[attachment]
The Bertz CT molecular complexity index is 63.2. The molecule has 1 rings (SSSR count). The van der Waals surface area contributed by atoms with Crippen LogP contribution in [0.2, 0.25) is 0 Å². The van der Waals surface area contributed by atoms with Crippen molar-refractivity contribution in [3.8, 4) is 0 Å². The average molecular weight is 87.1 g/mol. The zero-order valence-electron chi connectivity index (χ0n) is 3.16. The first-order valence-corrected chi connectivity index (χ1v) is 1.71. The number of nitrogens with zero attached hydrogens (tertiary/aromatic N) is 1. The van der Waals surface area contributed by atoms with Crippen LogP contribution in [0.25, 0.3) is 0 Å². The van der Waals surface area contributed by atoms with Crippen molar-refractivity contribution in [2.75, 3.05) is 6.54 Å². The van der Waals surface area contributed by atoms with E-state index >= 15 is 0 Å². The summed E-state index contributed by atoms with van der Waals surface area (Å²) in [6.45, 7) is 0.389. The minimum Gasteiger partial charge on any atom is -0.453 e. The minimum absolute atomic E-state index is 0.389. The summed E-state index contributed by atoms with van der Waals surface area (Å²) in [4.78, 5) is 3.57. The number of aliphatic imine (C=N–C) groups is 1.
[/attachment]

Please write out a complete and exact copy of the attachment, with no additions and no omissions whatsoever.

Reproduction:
The Bertz CT molecular complexity index is 63.2. The molecule has 1 rings (SSSR count). The van der Waals surface area contributed by atoms with Crippen LogP contribution in [0.2, 0.25) is 0 Å². The van der Waals surface area contributed by atoms with Crippen molar-refractivity contribution in [3.8, 4) is 0 Å². The average molecular weight is 87.1 g/mol. The zero-order valence-electron chi connectivity index (χ0n) is 3.16. The first-order valence-corrected chi connectivity index (χ1v) is 1.71. The number of nitrogens with zero attached hydrogens (tertiary/aromatic N) is 1. The van der Waals surface area contributed by atoms with Crippen LogP contribution in [0.25, 0.3) is 0 Å². The van der Waals surface area contributed by atoms with Crippen molar-refractivity contribution in [2.75, 3.05) is 6.54 Å². The van der Waals surface area contributed by atoms with E-state index >= 15 is 0 Å². The summed E-state index contributed by atoms with van der Waals surface area (Å²) in [6.45, 7) is 0.389. The minimum Gasteiger partial charge on any atom is -0.453 e. The minimum absolute atomic E-state index is 0.389. The summed E-state index contributed by atoms with van der Waals surface area (Å²) in [4.78, 5) is 3.57. The number of aliphatic imine (C=N–C) groups is 1.